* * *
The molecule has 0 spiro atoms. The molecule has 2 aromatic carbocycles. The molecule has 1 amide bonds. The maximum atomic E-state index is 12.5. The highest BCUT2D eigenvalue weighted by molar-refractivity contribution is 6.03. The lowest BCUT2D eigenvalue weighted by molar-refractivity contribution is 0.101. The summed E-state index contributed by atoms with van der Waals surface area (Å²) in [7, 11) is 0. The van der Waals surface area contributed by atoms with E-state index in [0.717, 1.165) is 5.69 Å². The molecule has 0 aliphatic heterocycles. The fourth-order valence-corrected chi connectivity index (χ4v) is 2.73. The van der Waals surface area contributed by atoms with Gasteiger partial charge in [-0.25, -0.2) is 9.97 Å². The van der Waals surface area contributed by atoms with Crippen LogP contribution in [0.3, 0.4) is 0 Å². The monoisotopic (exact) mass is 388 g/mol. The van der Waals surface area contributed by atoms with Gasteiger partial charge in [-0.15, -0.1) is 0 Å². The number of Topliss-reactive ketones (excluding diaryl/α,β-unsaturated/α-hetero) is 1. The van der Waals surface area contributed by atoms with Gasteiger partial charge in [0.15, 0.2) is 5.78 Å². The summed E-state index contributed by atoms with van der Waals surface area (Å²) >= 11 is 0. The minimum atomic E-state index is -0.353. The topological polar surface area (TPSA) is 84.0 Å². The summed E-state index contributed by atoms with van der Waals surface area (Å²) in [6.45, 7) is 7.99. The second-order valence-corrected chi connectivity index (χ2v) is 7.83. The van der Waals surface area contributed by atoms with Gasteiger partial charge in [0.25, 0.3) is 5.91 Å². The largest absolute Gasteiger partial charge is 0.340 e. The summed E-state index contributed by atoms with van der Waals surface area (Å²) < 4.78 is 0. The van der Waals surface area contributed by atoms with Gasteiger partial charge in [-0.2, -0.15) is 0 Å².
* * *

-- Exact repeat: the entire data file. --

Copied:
The molecule has 0 spiro atoms. The molecule has 2 aromatic carbocycles. The molecule has 1 amide bonds. The maximum atomic E-state index is 12.5. The highest BCUT2D eigenvalue weighted by molar-refractivity contribution is 6.03. The lowest BCUT2D eigenvalue weighted by molar-refractivity contribution is 0.101. The summed E-state index contributed by atoms with van der Waals surface area (Å²) in [7, 11) is 0. The van der Waals surface area contributed by atoms with E-state index in [0.717, 1.165) is 5.69 Å². The molecule has 0 aliphatic heterocycles. The fourth-order valence-corrected chi connectivity index (χ4v) is 2.73. The van der Waals surface area contributed by atoms with Gasteiger partial charge in [-0.25, -0.2) is 9.97 Å². The van der Waals surface area contributed by atoms with Crippen LogP contribution in [0.3, 0.4) is 0 Å². The monoisotopic (exact) mass is 388 g/mol. The van der Waals surface area contributed by atoms with Gasteiger partial charge in [-0.15, -0.1) is 0 Å². The number of Topliss-reactive ketones (excluding diaryl/α,β-unsaturated/α-hetero) is 1. The van der Waals surface area contributed by atoms with Gasteiger partial charge in [0.15, 0.2) is 5.78 Å². The summed E-state index contributed by atoms with van der Waals surface area (Å²) >= 11 is 0. The minimum atomic E-state index is -0.353. The topological polar surface area (TPSA) is 84.0 Å². The summed E-state index contributed by atoms with van der Waals surface area (Å²) in [6.45, 7) is 7.99. The second-order valence-corrected chi connectivity index (χ2v) is 7.83. The van der Waals surface area contributed by atoms with Gasteiger partial charge in [0.25, 0.3) is 5.91 Å². The largest absolute Gasteiger partial charge is 0.340 e. The summed E-state index contributed by atoms with van der Waals surface area (Å²) < 4.78 is 0. The van der Waals surface area contributed by atoms with Gasteiger partial charge in [-0.2, -0.15) is 0 Å².